Former chairman of the Bar who represented the Guildford Four and Winston Silcott in miscarriage of justice cases

Members of the jury, this case is about prejudice, propaganda and politics. President Bush has already passed a death sentence on President Saddam in a broadcast to the world, before the trial has even taken place. It's Bush justice.

I have referred to the person I represent as the President of Iraq. I call him by his title because he has never been deposed by his own people. He has been deposed by an unlawful foreign invasion which the United Nations refused to sanction and which was in contempt of the UN charter. He is held by that unlawful force. The UN has been cast to one side by America, the most powerful nation in the world. It is so powerful it can ignore other nations. Special rules apply to it.

You have seen the defendant on television as a prisoner being medically examined. The rules of war, of course, do not permit such an exhibition of a prisoner. But the Americans do it. Can you imagine what President Bush would have said had that been an American soldier? A prisoner interviewed by the CIA, with no legal representation allowed. It does not matter, does it? In Guantanamo Bay detainees are kept in custody outside the US, so they have no rights or protection. All the civilised rules can be safely ignored.

The trial is a farce. Do you believe for one moment that President Bush would ever accept a verdict of not guilty from you? He would tear up the verdict and order a fresh trial until he got the verdict he wants. President Saddam has already been sentenced.

I should make it plain. The defendant is certainly guilty on some counts. He pleads guilty to taking up the cause of the Arabs with pride and without fear - the cause of the Palestinians. He has been prepared to face Israel - a country occupying the land of the Palestinians in defiance of UN resolutions without complaint from the Americans or British. Like the US, there are special rules for Israel too. The Palestinians know what it is for their defenceless citizens to be bombed and attacked by the Israelis. Iraqi citizens know what it is like to be bombed by the Americans.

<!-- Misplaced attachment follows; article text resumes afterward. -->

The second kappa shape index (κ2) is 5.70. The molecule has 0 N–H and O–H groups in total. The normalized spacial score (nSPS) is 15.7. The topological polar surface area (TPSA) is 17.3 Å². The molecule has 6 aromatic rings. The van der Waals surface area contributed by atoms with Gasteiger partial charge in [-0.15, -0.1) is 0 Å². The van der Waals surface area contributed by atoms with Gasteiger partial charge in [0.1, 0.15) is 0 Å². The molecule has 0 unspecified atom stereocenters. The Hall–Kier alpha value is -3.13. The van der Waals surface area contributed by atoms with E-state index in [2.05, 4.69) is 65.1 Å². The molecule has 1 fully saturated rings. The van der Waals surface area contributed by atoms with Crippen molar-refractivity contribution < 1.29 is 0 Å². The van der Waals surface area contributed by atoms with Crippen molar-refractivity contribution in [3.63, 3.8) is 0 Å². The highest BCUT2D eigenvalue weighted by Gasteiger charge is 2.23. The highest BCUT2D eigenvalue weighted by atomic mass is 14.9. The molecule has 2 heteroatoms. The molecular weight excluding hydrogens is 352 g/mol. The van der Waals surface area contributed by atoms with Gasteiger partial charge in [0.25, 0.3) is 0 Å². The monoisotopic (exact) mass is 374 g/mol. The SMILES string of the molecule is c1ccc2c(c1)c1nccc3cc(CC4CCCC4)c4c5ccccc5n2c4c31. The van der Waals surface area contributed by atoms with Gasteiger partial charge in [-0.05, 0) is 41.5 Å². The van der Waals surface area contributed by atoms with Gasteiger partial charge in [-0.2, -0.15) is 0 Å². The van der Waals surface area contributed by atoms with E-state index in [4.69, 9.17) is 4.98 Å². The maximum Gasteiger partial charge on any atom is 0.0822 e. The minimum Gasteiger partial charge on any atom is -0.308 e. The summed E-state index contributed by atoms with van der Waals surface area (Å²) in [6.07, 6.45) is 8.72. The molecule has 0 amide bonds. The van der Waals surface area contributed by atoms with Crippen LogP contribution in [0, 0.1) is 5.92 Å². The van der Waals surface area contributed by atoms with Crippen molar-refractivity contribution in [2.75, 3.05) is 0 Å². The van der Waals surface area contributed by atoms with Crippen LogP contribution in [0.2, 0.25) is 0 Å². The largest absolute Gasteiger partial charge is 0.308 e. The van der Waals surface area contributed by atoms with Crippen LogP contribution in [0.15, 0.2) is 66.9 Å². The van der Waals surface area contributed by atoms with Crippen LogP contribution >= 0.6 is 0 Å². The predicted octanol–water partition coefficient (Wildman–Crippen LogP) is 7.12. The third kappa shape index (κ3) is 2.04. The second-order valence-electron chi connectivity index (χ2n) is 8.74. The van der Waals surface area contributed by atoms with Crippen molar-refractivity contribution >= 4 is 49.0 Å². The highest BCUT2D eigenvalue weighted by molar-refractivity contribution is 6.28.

Atrocities can happen in any field of battle. They happened in Vietnam, where American troops were involved in atrocities but no one suggested that the President of the US should be responsible - in fact, blame did not even fall on to a senior officer. The Americans claim it is different for President Saddam. But the prosecution has to prove that he instigated the alleged atrocity. There is not the slightest evidence of this. But that does not matter because this trial, under the auspices of an unlawful occupying power, has a foregone conclusion.

See the politics. On 20 December 1983 a special envoy called Donald Rumsfeld visited President Saddam in Baghdad to give support in the war against Iran. The Americans supplied Iraq with economic aid, a computerised database for the interior ministry, satellite military intelligence, tanks, cluster bombs, helicopters and even bacteriological samples.

Iraq has had a territorial dispute with Kuwait for many years. The Iraqis told the Americans about the proposed invasion and were informed it was of no concern to America. But then the Americans decided they needed Kuwait more than they did Iraq. It's politics, members of the jury.

Iraq has, on occasions, been racked by civil wars. This is a country manufactured by the British. They drew the line so that the Kurds occupy part of the land and, like other ethnic groups all around the world, they want to break up the nation and obtain independence. No government can allow this. As in Sri Lanka and other places, this has resulted in terrorist acts and warfare. The President is not responsible for all the actions taken by commanders or even individual soldiers on the battlefield. This principle is accepted by the US for itself, but not for Iraq.

So why did the US rush into this urgent war when the real enemy was al-Qa'ida? It is because of oil, votes and money. A successful war distracts attention away al-Qa'ida and should attract votes. And as this so-called trial takes place, choreographed by President Bush and his advisers, those same people sit around the table dividing up the spoils of war - deciding which American company shall earn a fortune repairing the damage the Americans have themselves inflicted on Iraq. There are rich pickings, but they are available only to Americans.

And do they believe that President Saddam has been organising opposition from his hiding place? There is not the slightest evidence of this. What is happening is a spontaneous rebellion by patriots against oppressors and their unlawful war and unlawful occupation.The prosecution cannot prove that the President is responsible for every act of war on a battlefield and they know it. Who is guilty, members of the jury? It's all about prejudice, propaganda and politics.

The verdict

What our jurors say ...

The bishop: Richard Harries, Bishop of Oxford